Three hours and some 200-kilometres (124-miles) separate the town of El Calafate from the village of El Chaltén. The route initially heads north along Ruta Nacional 40, tracing the eastern edge of Lago Argentino, followed shortly by Lago Viedma, then turns west along Ruta Provincial 23, running along the latter’s northern shore. Given the stunning topography in this part of the country, it’s almost impossible to keep your eyes on the road. At times, you just have to pull over. And there’s reason enough to do so when we spot the distinct contours of Mt. Fitz Roy, for the very first time…
Sitting at the base of Cerro Torre and Fitz Roy, the little hamlet of El Chaltén is little more than a staging area for treks into the Patagonian Andes. Replete with backpackers, adventure companies and budget accommodation, it’s often referred to as the trekking capital of Argentina.
Gear can be rented from a handful of agencies in town, and we’ve chosen Patagonia Hikes, which is easy to locate and rather inexpensive. Less than a mile from it, at the northern edge of town, where asphalt gives way to trail, begins Sendero al Fitz Roy, the area’s most popular climbing route.
The first few kilometers of the picturesque trail appear deceptively flat, but are in fact pretty steep. Eventually though, it plateaus out, revealing gorgeous vistas of the Rio del Salto Valley…
A thick forest of Lenga Beech follows, with the late afternoon sun making a desperate attempt to filter through. A Magellanic Woodpecker hammers away. Respite comes by way of Laguna Capri, where we refill our bottles, take in some sun and soak in the view.
By km marker 6, we’re in open country once again, where windswept marshes, punctuated by the occasional alpine stream, extend as far as the eye can see. Snow-capped mountains make up the rest of the scene, their gaps revealing the distinct blue of a distant glacier.
Three hours and some 8-km (5-miles) out of El Chaltén, we finally pitch our tent at Camp Poincenot. Named after French alpinist, Jacques Poincenot, the camp is a bit of a melting pot, with hikers from practically all corners of the globe represented. Some are using it as a base for hiking around the area, whereas others, like ourselves, are just passing through.
Being this far south in the Southern Cone also means that we have at least a couple of hours more daylight than BA. So by the time we turn in, it’s still bright out and the camp’s still got some life…
When we awake, at the unearthly hour of 3 AM, it’s dark as only the night can be. Dawning our flashlights, an extra layer, and little else, we set off into the darkness. On the off chance that we run into a Patagonian Puma, we hope we have what it takes!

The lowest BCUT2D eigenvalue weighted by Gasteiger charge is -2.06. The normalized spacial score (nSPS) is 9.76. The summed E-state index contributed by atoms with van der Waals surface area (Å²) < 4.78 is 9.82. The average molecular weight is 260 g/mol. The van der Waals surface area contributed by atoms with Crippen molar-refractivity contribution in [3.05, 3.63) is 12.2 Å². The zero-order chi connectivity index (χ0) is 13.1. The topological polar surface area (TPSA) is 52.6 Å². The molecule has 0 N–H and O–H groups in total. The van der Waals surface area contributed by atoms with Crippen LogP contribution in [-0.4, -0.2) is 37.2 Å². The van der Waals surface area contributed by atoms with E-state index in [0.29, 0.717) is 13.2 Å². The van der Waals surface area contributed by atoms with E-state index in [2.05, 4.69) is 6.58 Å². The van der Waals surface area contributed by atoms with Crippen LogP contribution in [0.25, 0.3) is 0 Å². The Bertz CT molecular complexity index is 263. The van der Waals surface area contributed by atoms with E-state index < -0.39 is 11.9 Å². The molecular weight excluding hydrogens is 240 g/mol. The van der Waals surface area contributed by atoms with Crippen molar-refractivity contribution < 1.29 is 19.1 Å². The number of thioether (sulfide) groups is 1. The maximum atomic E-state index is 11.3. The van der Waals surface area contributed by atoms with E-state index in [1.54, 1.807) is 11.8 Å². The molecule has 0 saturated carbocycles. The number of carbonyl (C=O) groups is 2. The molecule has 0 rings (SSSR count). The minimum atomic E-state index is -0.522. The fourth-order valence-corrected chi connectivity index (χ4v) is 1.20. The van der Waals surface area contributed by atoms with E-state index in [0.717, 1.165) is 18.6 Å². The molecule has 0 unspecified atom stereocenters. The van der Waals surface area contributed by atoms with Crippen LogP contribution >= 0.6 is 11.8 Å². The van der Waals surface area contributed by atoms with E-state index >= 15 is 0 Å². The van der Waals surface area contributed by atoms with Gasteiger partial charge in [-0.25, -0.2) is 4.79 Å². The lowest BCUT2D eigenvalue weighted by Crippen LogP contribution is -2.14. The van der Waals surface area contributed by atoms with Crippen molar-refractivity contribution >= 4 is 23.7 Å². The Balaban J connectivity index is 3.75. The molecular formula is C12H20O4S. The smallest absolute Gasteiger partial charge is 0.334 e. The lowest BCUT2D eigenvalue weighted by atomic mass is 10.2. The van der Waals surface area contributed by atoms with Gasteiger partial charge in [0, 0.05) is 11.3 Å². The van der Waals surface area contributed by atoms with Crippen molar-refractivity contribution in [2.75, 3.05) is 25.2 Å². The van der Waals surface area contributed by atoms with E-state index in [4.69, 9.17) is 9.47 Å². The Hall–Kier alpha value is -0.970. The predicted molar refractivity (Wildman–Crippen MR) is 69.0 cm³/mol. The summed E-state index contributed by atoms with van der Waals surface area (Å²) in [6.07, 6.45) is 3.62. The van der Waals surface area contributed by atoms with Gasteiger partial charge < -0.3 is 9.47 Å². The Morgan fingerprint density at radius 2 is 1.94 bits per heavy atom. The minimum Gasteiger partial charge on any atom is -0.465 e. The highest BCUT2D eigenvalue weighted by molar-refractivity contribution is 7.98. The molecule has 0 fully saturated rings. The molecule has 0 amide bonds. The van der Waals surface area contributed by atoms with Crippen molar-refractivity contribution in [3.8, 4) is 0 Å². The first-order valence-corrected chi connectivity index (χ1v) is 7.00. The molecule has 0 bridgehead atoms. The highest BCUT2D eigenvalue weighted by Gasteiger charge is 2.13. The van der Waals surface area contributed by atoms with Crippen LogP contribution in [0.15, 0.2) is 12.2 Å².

To put it very mildly, the trail leading up to Laguna de los Tres can only be described as hostile. Often times, even treacherous. It’s only 2-km long but possibly one of the toughest unassisted ascents you will ever make. From time to time, it will beg the question, why am I doing this?
Up on top, you’ll be greeted by howling winds, battering you from every side and chilling you to the bone. Cowering behind a rock, with the few others who’ve braved the odds that morning, you’ll wait it out patiently. And then, the first rays of dawn will strike the mountainside. All the suffering, all that pain you’ve endured, will be forgotten in a mere instant…
So breathtaking is the sight of Fitz Roy at sunrise, you won’t hesitate for a moment if someone asked, would you do it again? For most of us here today, it’s also the closest we’re ever going to get to this most famous of massifs, and we are truly blessed for how the morning has turned out – the clearest it’s been in fact, on our entire trip.
Topping off at just over 11,000 ft., Monte Fitz Roy isn’t particularly tall. But the mountain, named after the captain of the HMS Beagle, remains to this day one of the toughest peaks in the world to climb. And certainly, one of its most iconic.
Once you’ve laid eyes on Fitz Roy, those classic ridge lines – the same ones that inspired clothing company Patagonia’s logo – are guaranteed to remain etched in your memory for a very very long time…
A full set of photos from the trip can be seen here.
One thought on “Patagonia, parte dos”
On the one hand there is ‘living vicariously’ through these amazing visuals and words you keep putting out, Brat, but it’s more than just that – it’s gets me looking for a bigger bucket for my to-go list and juggling of places around in terms of which one(s) to get to before others 🙂